You are here

Idaho Falls 5th Ward Meetinghouse

-A A +A
Idaho Falls Stake Center; Idaho Falls Stake; Idaho Falls 5th Ward
1937–1942, Sundberg and Sundberg. 395 2nd St.
  • Primary entrance
  • Front facade showing secondary entrance
  • Front façade showing canopy detail
  • Front façade
  • Architectural rendering of front facade
  • First floor plan

The 5th Ward Meeting House of the Church of Jesus Christ of Latter-day Saints (LDS) is an elegant Art Deco building located in a working class neighborhood of Idaho Falls that has been in continuous use since 1939. It is one of the few remaining Art Deco LDS structures in the Intermountain West that retains its exterior and interior design integrity, as well as one of the few Art Deco structures in the City of Idaho Falls. It is an important tangible cultural artifact representing a time of exploration in LDS architecture.

Ward meetinghouses, or ward houses, are “churches” for LDS members residing in specific geographical areas that serve as spiritual homes and activity centers for their congregations. The Idaho Falls 5th Ward house is an excellent example of a meetinghouse from what is regarded as a golden age in the history of LDS church building. The church was designed and built during the Great Depression and World War II, when the congregation was able to take advantage of a matching program whereby LDS headquarters paid half of the building costs while allowing local congregations to retain design autonomy. When the new LDS 5th Ward was formed on August 23, 1936, in response to the increasing Mormon population of Idaho Falls, members of the congregation wanted a “home” of their own, and personally raised the funds for the site on the corner of Second Street and Higbee Avenue. On November 28, 1936, the LDS Church appointed Sundberg and Sundberg as its architects, a local firm that had designed a number of modern buildings for the Church in southeastern Idaho. When the firm submitted the initial building design, with an estimated cost of $40,000, the Church asked for a revised design to accommodate a growing congregation. At that time, the 5th Ward had 557 members but it would grow to 1,331 by the time of the building dedication in March 1945. Additional lots were purchased to accommodate a larger building and as the building plans enlarged, so did the estimated cost of the new ward house, to $50,900. The final cost of its construction was $80,000.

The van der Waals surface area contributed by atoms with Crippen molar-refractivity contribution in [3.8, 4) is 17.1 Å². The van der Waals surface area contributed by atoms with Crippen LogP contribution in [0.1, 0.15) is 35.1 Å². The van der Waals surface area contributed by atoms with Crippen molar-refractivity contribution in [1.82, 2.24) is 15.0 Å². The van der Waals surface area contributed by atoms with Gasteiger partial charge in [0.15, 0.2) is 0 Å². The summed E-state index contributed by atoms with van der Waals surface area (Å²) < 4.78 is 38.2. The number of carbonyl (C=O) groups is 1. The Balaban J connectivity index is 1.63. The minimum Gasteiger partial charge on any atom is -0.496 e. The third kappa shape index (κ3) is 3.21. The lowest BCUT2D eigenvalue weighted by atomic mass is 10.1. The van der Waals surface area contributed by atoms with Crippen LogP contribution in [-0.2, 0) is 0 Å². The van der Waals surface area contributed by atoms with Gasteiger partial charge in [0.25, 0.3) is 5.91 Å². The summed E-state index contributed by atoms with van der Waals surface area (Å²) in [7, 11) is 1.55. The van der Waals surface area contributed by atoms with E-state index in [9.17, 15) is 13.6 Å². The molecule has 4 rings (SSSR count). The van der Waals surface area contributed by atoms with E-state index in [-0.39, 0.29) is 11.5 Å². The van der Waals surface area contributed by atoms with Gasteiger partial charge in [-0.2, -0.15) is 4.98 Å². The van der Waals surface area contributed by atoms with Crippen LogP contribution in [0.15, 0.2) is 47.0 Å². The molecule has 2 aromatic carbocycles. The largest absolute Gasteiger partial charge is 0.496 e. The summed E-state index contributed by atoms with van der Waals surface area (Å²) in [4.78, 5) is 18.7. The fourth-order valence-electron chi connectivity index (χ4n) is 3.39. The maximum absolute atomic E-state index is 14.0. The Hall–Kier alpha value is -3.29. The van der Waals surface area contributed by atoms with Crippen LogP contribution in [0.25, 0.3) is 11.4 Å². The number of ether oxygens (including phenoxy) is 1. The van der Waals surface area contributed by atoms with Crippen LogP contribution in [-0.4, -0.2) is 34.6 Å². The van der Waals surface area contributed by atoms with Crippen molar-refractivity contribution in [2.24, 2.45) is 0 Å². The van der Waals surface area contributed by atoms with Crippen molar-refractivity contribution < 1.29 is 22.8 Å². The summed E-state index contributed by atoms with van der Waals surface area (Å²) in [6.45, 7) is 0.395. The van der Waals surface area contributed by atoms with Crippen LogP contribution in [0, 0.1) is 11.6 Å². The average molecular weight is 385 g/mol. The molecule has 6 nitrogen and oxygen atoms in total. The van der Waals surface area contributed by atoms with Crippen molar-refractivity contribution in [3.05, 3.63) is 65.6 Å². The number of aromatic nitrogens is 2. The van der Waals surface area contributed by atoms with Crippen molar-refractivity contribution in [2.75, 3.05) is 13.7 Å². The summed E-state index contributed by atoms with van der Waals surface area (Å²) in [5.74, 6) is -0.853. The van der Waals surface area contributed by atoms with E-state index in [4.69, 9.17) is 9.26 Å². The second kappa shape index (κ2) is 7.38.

The design was directly influenced by members of the congregation, and reflects the nationwide need for religious structures to serve as community gathering places. During the Depression and the war, churches became places for entertainment and recreation as well as serving the spiritual needs of the congregation. The 5th Ward was no exception and H. M. Sundberg’s design spoke eloquently to all needs. Its brilliant white exterior finish combined with enhanced natural light in the interiors, along with thoughtful implementation of programmatic needs, ensured a meetinghouse of which ward members could be proud.

Construction on the three-story building began in October 1937 with Brigham Madsen serving as contractor and members of the congregation volunteering to build through the winter. In the summer, fundraising efforts increased and continued for two years with the goal of completing the kitchen, recreation hall, and classrooms. The building’s first-floor plan included an entrance lobby, cloak room, chapel, recreation room with a stage, kitchen, classrooms, restrooms, Relief Society (women’s auxiliary) room, and the Bishop’s office. The second floor was devoted to classrooms and office space, and the partial basement contained a locker room with a shower and a classroom for the young men’s group. Although the first services were not held in the chapel until October 31, 1942, the congregation began using some areas of the building in 1939.

Today the building is notable for the quality of construction and materials. The building consists of one-, two-, and three-story flat roofs, set-back geometric forms faced in white stucco with linear, hard-edge, low-relief design details. An ornamental parapet caps the entire facade, and clustered, gradated pilasters serve as transitions between building forms. The main entrance is placed asymmetrically within a horizontal projected block form abutting a tower that is pierced with vertical windows. A half-round, cantilevered canopy and clustered half-round pilasters celebrate the entrance, and four stringcourses of ornamental plaster embellish the tower. A second smaller entrance, embedded in a stepped projected block abuts the chapel, emphasizing its two-story form. Above rectangular windows are stepped, corbeled arches inset with linen fold panels.